64 percent children didn’t find virtual learning effective, nationwide survey says
Upendra Chaudhary, a seventh grader from Saraswati Secondary School in Deukhuri, Dang, was completely cut off from his classes until the school started the in-person classes on November 22 after the festive season was over. Though the government announced different ways for students to learn at home, Chaudhary didn’t benefit from any. He knew a […]
Upendra Chaudhary, a seventh grader from Saraswati Secondary School in Deukhuri, Dang, was completely cut off from his classes until the school started the in-person classes on November 22 after the festive season was over.
Though the government announced different ways for students to learn at home, Chaudhary didn’t benefit from any. He knew a local FM ran classes for three months, but he didn’t find them effective. “The classes were boring,” he told the Post. “Not just me, even my friends didn’t learn anything from it.”
The seventh grader said things have changed since he started attending in-person classes. The school is conducting classes for one half of the students each day with a student coming to school every alternate day.
The government in June issued directives for the facilitation of student’s learning, giving students different options –online study, study through audio (radio) and through audio-visual medium (TV). Schools across the country were closed from March 18, a week before the country went into a lockdownto contain the spread of Covid-19.
The government even announced that it would provide free sim cards and data packs to students who don’t have access to the internet. However, different surveys show a large number of students have been left out from virtual learning.
A study carried out by the National Campaign for Education, an umbrella body of over 300 organisations working in the education sector, shows virtual learning was ineffective for 64.3 percent of students surveyed.
The survey carried out among 770 students, guardians and teachers from different districts in seven provinces shows the self-learning among students has also not been satisfactory. “Though over 60 percent of the schools were found to have prepared a plan for the virtual learning, it was not implemented at the community level,” said Suresh Gautam, one of the researchers. “Our study shows a lack of coordination between the three tiers of governments.”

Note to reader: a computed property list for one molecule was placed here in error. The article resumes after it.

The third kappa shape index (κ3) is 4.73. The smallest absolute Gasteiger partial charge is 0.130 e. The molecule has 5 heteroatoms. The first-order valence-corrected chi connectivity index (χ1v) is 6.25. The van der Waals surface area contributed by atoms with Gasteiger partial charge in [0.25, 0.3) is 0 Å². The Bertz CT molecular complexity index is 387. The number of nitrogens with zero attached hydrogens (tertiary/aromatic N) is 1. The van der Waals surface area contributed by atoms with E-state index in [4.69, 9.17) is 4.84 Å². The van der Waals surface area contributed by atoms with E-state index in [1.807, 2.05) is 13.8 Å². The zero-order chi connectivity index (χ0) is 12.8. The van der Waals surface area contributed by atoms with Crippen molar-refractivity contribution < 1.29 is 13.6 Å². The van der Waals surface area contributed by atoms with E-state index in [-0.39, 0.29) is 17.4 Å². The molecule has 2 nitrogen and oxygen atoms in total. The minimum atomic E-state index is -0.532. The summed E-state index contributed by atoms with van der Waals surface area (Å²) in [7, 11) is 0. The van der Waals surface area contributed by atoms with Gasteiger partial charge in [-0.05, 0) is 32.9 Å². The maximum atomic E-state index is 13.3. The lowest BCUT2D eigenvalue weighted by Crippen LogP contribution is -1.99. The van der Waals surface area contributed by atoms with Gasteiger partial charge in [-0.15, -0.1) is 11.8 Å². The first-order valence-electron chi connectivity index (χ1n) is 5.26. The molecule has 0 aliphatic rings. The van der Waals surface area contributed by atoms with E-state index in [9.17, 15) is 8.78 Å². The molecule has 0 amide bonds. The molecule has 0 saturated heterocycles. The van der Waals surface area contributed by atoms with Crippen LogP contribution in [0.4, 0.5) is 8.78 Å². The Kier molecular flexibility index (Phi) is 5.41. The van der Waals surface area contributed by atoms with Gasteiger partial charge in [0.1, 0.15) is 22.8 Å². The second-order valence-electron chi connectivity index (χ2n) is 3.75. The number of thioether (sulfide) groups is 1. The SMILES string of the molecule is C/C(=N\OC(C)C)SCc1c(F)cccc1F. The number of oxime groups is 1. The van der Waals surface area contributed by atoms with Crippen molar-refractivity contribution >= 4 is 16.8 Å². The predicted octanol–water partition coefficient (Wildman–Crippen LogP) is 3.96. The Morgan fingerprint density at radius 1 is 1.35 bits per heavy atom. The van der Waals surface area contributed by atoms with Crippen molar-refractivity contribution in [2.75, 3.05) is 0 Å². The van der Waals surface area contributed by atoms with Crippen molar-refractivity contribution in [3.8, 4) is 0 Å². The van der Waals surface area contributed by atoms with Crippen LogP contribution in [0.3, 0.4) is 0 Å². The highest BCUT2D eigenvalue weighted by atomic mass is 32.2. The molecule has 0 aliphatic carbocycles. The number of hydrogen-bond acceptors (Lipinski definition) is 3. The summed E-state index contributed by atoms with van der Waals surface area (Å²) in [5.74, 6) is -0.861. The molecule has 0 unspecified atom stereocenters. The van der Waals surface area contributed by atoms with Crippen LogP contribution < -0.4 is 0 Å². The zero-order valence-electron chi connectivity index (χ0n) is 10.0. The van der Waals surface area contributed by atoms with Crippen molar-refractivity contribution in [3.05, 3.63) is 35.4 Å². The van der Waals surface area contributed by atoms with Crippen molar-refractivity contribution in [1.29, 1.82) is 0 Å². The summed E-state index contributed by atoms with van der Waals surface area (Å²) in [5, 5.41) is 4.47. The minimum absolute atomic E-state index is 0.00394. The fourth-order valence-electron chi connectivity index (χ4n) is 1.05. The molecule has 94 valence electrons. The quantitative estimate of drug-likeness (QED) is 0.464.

Similarly, a survey report by UNICEF Nepal in August also showed that more than two-third of schoolchildren in Nepal are deprived of distance learning opportunities. Around 7 million students study at the school level from 36,000 schools across the country. Around 80 percent of them study in some 29,000 public schools.
The Child and Family Tracker Survey carried out among 7,500 households also shows that the poorer the household, the less likely it is that children have access to or use distance learning. “The data shows that only five percent of children in the poorest households have access to and use distance learning,” reads the report.
Eight months after the closure of the schools, the Cabinet in November first week endorsed the School Resumption Working Guideline, which allows the resumption of schools provided that they coordinate with representatives of the local government concerned, teachers’ unions and representatives from the school management committee.
However, except for some of the districts like Dang, where the prevalence of the pandemic is comparatively low, most of the districts are yet to start in-person study. The students from the Capital itself have been deprived of learning during the pandemic. Saroj Ghising, 6, who used to study in grade one in Hetauda, Makwanpur district, came to Bhaktapur with his parents in May. He is still cut off from his studies.
“We will get him enrolled once school resumes,” Sagar Ghising, his father, told the Post. He, however, is unaware when the schools resume nor does he know if there are any virtual learning platforms for his son. The government has reduced the prescribed study hours and curriculum at the school level for the current academic session by around 30 percent to cover the loss of time due to the pandemic.
Students from grade 1 to 3 will have 690 hours of classes in total while students from grades 4 to 10 will be 848 hours.
“The problem is our government comes up with different plans but doesn’t take needed steps towards its implementation,” said Raj Kumar Gandharwa, former chair of the National Campaign for Education. “I believe the study would be an eye opener for those in policy making.”